April 25, 2024

Medicare Fraud, The False Claims Act, and Healthcare Qui Tam

Supreme Court of the United States

The Federal False Claims Act is important in protecting healthcare services, where a qui tam lawyer provides legal advice in combating fraudulent activity. This statute empowers both the government and whistleblowers (a qui tam relator) to file a lawsuit against individuals and entities that defraud governmental programs, with a significant focus on Medicare and Medicaid fraud. The healthcare industry, due to its complex billing systems and the substantial federal funds it receives, has been a focal point for FCA litigation. This blog delves into the legal intricacies of the FCA, elucidating its mechanism through specific case examples involving billing fraud, off-label marketing, and other healthcare-related violations.

The Legal Framework of the False Claims Act and Health Care Qui Tam Cases

Under the State False Claims Act, liability arises when any person or entity knowingly submits a false claim to the government for payment or approval. The term “knowingly” encompasses actual knowledge, deliberate ignorance, or reckless disregard of the truth or falsity of the information, thereby setting a broad spectrum for establishing culpability. The FCA’s treble damages provision and per-claim penalties underscore its punitive and deterrent objectives.

Moreover, the FCA’s qui tam provision is a distinctive feature that permits private individuals (relators) to sue on behalf of the government and share in a portion of the recovered damages from qui tam cases. This whistleblower mechanism in qui tam lawsuit cases significantly enhances the government’s capacity to uncover and prosecute fraud.

Billing Fraud in Healthcare

Billing fraud represents a prevalent form of healthcare fraud addressed by the FCA. It includes practices such as upcoding, billing for non-rendered services, and unbundling of services to inflate reimbursement false claim situations.

One landmark case illustrating the FCA’s application to billing fraud is United States ex rel. Drakeford v. Tuomey Healthcare System, Inc. In this case, the Fourth Circuit Court of Appeals upheld a judgment against Tuomey Healthcare System for submitting false claims based on Stark Law and Anti-Kickback Statute violations. Tuomey was accused of entering into compensation arrangements with physicians that improperly took into account the volume or value of referrals. The case culminated in a $237 million judgment against Tuomey, highlighting the severe penalties for billing fraud under the FCA.

Off-Label Marketing Violations

The FCA has also been employed to address off-label marketing practices, where pharmaceutical companies promote drugs for use that are not approved by the Food and Drug Administration (FDA). Such conduct can lead to false claims if these off-label uses are billed to federal healthcare programs.

A notable instance of the FCA’s use in combating off-label marketing is the case against Pfizer Inc., which resulted in a $2.3 billion settlement in 2009. Pfizer was accused of promoting the drug Bextra for off-label uses and dosages that the FDA had specifically declined to approve due to safety concerns. This case stands as one of the largest healthcare fraud settlements in U.S. history and underscores the FCA’s role in curtailing unlawful marketing practices within the healthcare industry.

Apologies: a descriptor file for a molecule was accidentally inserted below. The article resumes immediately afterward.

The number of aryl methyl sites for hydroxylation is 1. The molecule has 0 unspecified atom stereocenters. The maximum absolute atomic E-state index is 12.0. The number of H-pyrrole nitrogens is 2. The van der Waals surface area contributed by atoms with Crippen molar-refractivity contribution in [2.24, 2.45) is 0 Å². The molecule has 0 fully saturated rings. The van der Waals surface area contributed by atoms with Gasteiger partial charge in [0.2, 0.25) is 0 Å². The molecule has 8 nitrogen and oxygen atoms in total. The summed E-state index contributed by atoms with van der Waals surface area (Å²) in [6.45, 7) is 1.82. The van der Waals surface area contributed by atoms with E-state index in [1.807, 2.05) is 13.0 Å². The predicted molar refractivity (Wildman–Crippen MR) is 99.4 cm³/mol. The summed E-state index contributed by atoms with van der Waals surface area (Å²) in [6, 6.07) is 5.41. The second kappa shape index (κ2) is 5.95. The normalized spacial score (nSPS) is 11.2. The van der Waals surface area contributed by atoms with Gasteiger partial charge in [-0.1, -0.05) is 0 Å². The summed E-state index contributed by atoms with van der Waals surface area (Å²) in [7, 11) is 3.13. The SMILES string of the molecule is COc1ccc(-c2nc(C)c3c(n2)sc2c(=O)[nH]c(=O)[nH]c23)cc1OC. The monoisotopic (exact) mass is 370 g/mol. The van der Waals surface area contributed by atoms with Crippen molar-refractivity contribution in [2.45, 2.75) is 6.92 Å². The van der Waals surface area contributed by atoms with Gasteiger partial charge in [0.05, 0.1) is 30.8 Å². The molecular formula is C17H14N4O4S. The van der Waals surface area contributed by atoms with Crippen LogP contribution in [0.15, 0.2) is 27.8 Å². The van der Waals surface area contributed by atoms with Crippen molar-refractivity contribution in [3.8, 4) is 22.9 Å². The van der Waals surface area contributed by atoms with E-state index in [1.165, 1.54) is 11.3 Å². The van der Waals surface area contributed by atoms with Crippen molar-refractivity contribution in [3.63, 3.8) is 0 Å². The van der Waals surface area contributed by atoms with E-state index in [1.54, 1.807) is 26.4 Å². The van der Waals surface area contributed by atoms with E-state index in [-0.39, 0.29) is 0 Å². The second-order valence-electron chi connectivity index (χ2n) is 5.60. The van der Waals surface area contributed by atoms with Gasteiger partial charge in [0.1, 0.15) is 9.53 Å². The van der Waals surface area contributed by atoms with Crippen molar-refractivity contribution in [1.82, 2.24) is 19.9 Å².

Other Healthcare-Related Violations

The FCA’s reach extends beyond billing fraud and off-label marketing to other forms of healthcare fraud, including kickback schemes and substandard care claims. The Anti-Kickback Statute (AKS) prohibits offering, paying, soliciting, or receiving remuneration to induce referrals of items or services covered by federally funded programs. Violations of the AKS can serve as a basis for FCA liability.

In United States ex rel. Kurnik v. Amgen Inc., Amgen and other defendants agreed to pay $24.9 million to resolve allegations that they engaged in kickback schemes to promote the sale of their drugs. The case exemplifies how the FCA and AKS intersect to combat unethical practices in the healthcare industry.

“We will continue to pursue pharmaceutical companies that pay kickbacks to long-term care pharmacy providers to influence drug prescribing decisions,” said Stuart F. Delery, Acting Assistant Attorney General for the Justice Department’s Civil Division. “Patients in skilled nursing facilities deserve care that is free of improper financial influences.”

“By this agreement we are making important strides in holding drug manufacturers accountable for fraudulent and abusive practices not only in South Carolina but nationwide,” said the U.S. Attorney for the District of South Carolina. “I am proud of the tireless work of this office to investigate this case across the country.”


The False Claims Act is a potent tool in the U.S. government’s arsenal to combat healthcare fraud. Through its provisions for treble damages, penalties, and whistleblower incentives, the FCA and qui tam cases deter Medicare fraud and hold perpetrators accountable. The cases of Tuomey Healthcare System, Pfizer, and Amgen illustrate the Act’s broad applicability and its critical role in maintaining the integrity of federal healthcare programs. These precedents serve as a stark reminder of the legal and financial repercussions that healthcare providers and pharmaceutical companies face when engaging in fraudulent practices.

For those navigating the complex terrain of healthcare law, understanding qui tam action, Medicare fraud, and the FCA’s nuances with its implications for compliance and litigation strategies is indispensable. The ongoing evolution of healthcare fraud schemes necessitates vigilant enforcement of the FCA, underscoring the need for a robust legal framework to safeguard public funds and ensure the equitable provision of healthcare services.